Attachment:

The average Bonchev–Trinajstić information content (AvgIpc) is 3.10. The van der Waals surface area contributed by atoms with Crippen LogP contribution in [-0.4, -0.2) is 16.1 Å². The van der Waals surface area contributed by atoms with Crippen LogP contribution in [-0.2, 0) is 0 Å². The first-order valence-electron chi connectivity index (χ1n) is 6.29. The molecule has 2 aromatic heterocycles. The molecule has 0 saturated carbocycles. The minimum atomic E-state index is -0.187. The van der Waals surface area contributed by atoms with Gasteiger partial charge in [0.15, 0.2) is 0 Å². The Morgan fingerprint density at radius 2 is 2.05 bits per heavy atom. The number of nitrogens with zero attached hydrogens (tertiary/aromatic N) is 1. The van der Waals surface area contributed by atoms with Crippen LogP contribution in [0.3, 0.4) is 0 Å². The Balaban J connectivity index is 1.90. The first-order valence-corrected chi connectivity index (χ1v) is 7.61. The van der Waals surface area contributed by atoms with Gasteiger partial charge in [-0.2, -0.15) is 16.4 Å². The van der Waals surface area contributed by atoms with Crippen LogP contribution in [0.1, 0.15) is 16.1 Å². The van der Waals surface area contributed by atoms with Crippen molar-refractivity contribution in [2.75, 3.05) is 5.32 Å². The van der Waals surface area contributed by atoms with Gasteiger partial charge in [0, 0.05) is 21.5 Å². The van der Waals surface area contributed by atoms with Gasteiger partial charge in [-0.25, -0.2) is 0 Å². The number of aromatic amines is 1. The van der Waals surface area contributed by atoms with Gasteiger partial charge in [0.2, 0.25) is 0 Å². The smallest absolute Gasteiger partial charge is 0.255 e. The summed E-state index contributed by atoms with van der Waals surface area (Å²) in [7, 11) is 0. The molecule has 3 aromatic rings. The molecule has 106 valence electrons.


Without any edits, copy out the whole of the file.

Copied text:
The average Bonchev–Trinajstić information content (AvgIpc) is 3.10. The van der Waals surface area contributed by atoms with Crippen LogP contribution in [-0.4, -0.2) is 16.1 Å². The van der Waals surface area contributed by atoms with Crippen LogP contribution in [-0.2, 0) is 0 Å². The first-order valence-electron chi connectivity index (χ1n) is 6.29. The molecule has 2 aromatic heterocycles. The molecule has 0 saturated carbocycles. The minimum atomic E-state index is -0.187. The van der Waals surface area contributed by atoms with Gasteiger partial charge in [0.15, 0.2) is 0 Å². The Morgan fingerprint density at radius 2 is 2.05 bits per heavy atom. The number of nitrogens with zero attached hydrogens (tertiary/aromatic N) is 1. The van der Waals surface area contributed by atoms with Crippen LogP contribution in [0.3, 0.4) is 0 Å². The Balaban J connectivity index is 1.90. The first-order valence-corrected chi connectivity index (χ1v) is 7.61. The van der Waals surface area contributed by atoms with Gasteiger partial charge in [-0.2, -0.15) is 16.4 Å². The van der Waals surface area contributed by atoms with Crippen LogP contribution in [0.1, 0.15) is 16.1 Å². The van der Waals surface area contributed by atoms with Crippen molar-refractivity contribution in [2.75, 3.05) is 5.32 Å². The van der Waals surface area contributed by atoms with Gasteiger partial charge in [0, 0.05) is 21.5 Å². The van der Waals surface area contributed by atoms with Gasteiger partial charge in [-0.25, -0.2) is 0 Å². The number of aromatic amines is 1. The van der Waals surface area contributed by atoms with Gasteiger partial charge in [0.2, 0.25) is 0 Å². The smallest absolute Gasteiger partial charge is 0.255 e. The summed E-state index contributed by atoms with van der Waals surface area (Å²) in [7, 11) is 0. The molecule has 3 aromatic rings. The molecule has 106 valence electrons.